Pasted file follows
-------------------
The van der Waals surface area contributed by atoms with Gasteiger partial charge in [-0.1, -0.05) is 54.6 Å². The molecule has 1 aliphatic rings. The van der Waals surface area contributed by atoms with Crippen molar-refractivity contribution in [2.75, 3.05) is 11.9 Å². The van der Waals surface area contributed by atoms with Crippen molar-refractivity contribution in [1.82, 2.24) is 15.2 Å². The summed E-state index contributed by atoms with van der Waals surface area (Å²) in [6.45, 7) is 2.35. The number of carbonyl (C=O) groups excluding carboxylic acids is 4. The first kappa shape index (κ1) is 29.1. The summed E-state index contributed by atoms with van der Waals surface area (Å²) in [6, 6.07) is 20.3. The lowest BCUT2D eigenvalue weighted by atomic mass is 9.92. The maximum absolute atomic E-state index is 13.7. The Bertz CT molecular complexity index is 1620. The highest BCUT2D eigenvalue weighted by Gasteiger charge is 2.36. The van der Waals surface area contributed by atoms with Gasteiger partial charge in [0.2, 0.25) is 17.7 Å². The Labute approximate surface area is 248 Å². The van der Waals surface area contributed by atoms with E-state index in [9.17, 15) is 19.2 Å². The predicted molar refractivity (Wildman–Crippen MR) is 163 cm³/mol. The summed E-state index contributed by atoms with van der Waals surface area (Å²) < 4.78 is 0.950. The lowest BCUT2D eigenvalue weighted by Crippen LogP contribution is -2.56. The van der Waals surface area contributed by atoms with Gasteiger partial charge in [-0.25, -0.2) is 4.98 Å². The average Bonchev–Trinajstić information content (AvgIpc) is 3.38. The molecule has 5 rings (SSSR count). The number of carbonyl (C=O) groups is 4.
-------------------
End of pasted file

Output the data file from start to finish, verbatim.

The van der Waals surface area contributed by atoms with Gasteiger partial charge in [-0.1, -0.05) is 54.6 Å². The molecule has 1 aliphatic rings. The van der Waals surface area contributed by atoms with Crippen molar-refractivity contribution in [2.75, 3.05) is 11.9 Å². The van der Waals surface area contributed by atoms with Crippen molar-refractivity contribution in [1.82, 2.24) is 15.2 Å². The summed E-state index contributed by atoms with van der Waals surface area (Å²) in [6.45, 7) is 2.35. The number of carbonyl (C=O) groups excluding carboxylic acids is 4. The first kappa shape index (κ1) is 29.1. The summed E-state index contributed by atoms with van der Waals surface area (Å²) in [6, 6.07) is 20.3. The lowest BCUT2D eigenvalue weighted by atomic mass is 9.92. The maximum absolute atomic E-state index is 13.7. The Bertz CT molecular complexity index is 1620. The highest BCUT2D eigenvalue weighted by Gasteiger charge is 2.36. The van der Waals surface area contributed by atoms with Gasteiger partial charge in [0.2, 0.25) is 17.7 Å². The Labute approximate surface area is 248 Å². The van der Waals surface area contributed by atoms with E-state index in [9.17, 15) is 19.2 Å². The predicted molar refractivity (Wildman–Crippen MR) is 163 cm³/mol. The summed E-state index contributed by atoms with van der Waals surface area (Å²) < 4.78 is 0.950. The lowest BCUT2D eigenvalue weighted by Crippen LogP contribution is -2.56. The van der Waals surface area contributed by atoms with Gasteiger partial charge in [-0.25, -0.2) is 4.98 Å². The average Bonchev–Trinajstić information content (AvgIpc) is 3.38. The molecule has 5 rings (SSSR count). The number of carbonyl (C=O) groups is 4.